This blog provides commentary on interesting geological events occurring around the world in the context of my own work. This work is, broadly, geological fluid dynamics. The events that I highlight here are those that resonate with my professional life and ideas, and my goal is to interpret them in the context of ideas I've developed in my research. The blog does not represent any particular research agenda. It is written on a personal basis and does not seek to represent the University of Illinois, where I am a professor of geology and physics. Enjoy Geology in Motion! I would be glad to be alerted to geologic events of interest to post here! I hope that this blog can provide current event materials that will make geology come alive.

Banner image is by Ludie Cochrane..

Susan Kieffer can be contacted at s1kieffer at gmail.com

Saturday, January 29, 2011

Japan's biggest volcanic eruption in 50 years

Mount Kirishima/Shinmoedake eruption Jan. 26, 2011
From FNN-News.com
Mount Kirishima consists of several volcanoes covering an area about 20x30 km with more than 20 eruptive centers.  Shinmoedake, which last erupted in 1959, is approximately in the center. Eruptions have been recorded since 742, with strong eruptions in 788, 1716 and 1717 (Wiki). R. Imura published an "Eruptive history of the Kirishima volcano during the past 22,000 years" in Geographical Reports of Tokyo Metropolitan University, 1992. Geologic history older than 22,000 years is hidden by a very thick ignimbrite (ash) deposit from the eruption of the Aira caldera at that time.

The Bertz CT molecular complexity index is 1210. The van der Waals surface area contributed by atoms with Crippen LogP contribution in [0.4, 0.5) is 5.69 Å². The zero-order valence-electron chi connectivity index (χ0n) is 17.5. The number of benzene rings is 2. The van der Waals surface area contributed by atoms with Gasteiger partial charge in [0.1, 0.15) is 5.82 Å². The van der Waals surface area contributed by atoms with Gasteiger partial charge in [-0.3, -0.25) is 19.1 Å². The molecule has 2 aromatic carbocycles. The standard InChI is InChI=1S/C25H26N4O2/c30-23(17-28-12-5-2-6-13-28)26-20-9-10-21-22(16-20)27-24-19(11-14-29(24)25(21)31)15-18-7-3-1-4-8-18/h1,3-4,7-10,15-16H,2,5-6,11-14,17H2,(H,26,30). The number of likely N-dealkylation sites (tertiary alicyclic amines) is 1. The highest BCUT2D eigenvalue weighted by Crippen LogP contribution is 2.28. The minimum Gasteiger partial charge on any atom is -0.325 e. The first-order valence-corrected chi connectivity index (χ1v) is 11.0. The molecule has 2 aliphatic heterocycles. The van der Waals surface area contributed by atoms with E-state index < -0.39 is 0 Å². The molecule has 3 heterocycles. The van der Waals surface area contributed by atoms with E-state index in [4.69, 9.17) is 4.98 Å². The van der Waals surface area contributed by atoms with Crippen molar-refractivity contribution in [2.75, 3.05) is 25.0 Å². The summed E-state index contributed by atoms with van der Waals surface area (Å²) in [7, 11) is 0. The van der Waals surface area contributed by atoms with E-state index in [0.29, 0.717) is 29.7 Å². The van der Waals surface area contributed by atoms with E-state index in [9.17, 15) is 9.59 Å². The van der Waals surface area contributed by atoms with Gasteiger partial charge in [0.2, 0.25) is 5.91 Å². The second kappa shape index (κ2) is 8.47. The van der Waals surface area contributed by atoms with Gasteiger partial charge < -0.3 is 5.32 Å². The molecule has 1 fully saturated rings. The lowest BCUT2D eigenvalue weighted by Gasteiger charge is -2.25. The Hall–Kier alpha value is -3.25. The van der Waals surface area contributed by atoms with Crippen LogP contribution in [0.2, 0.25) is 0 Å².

Shinmoedake as seen from Takaharu Town Office
Early a.m. Jan. 27, 2011
Reuters/Takaharu Town Office/Handout
copyright status unknown
From 22-15 thousand years ago, five stratocones and two smaller volcanoes were formed.  The main products of the eruptions were lava flows.  Kirishima was fairly quiet between 15-7 thousand years ago, when eruptions then resumed.

Eruptions from this volcano appear to have become more explosive with the passage of time.  The eruption in 1959 was phreatic, that is, involving water.  It resulted in the formation of a 500 m long fissure on the west slope of Shinmoedake.  In 1991-1992 vigorous enough phreatic activity (steam explosions? not specified in the Imura article) caused authorities to ban climbing on it for about one and a half years.

Other posts about volcanoes on this blog are: Klyuchevskaya, Merapi, Merapi and map of major volcanoes of Indonesia, Santorini, Matua (volcanoes and atom bombs!), and  Etna.  A good blog on volcanoes is at the Smithsonian/USGS site.


wilson said...

after read and article i am very much shocked Japan is now under the state of battle due to natural disaster.

Susan W. Kieffer said...

Wilson is referring to the fact that Shinmoedake erupted today (March 13). It is in southwestern Japan, started erupting in March, and was dormant for two weeks prior to todays eruption. Volcanologists feel that it is not clear whether or not the earthquake caused this eruption, and it may be impossible to ever tell with a volcano that is as active as this one. We know that there can be long distance effects from earthquakes ("teleconnections"), but proving them and finding a mechanism that causes these effects is difficult.

There is a report on today's eruption of Shinmoedake at http://searchesntopics.com/2011/03/13/volcano-erupted-in-south-western-japan/.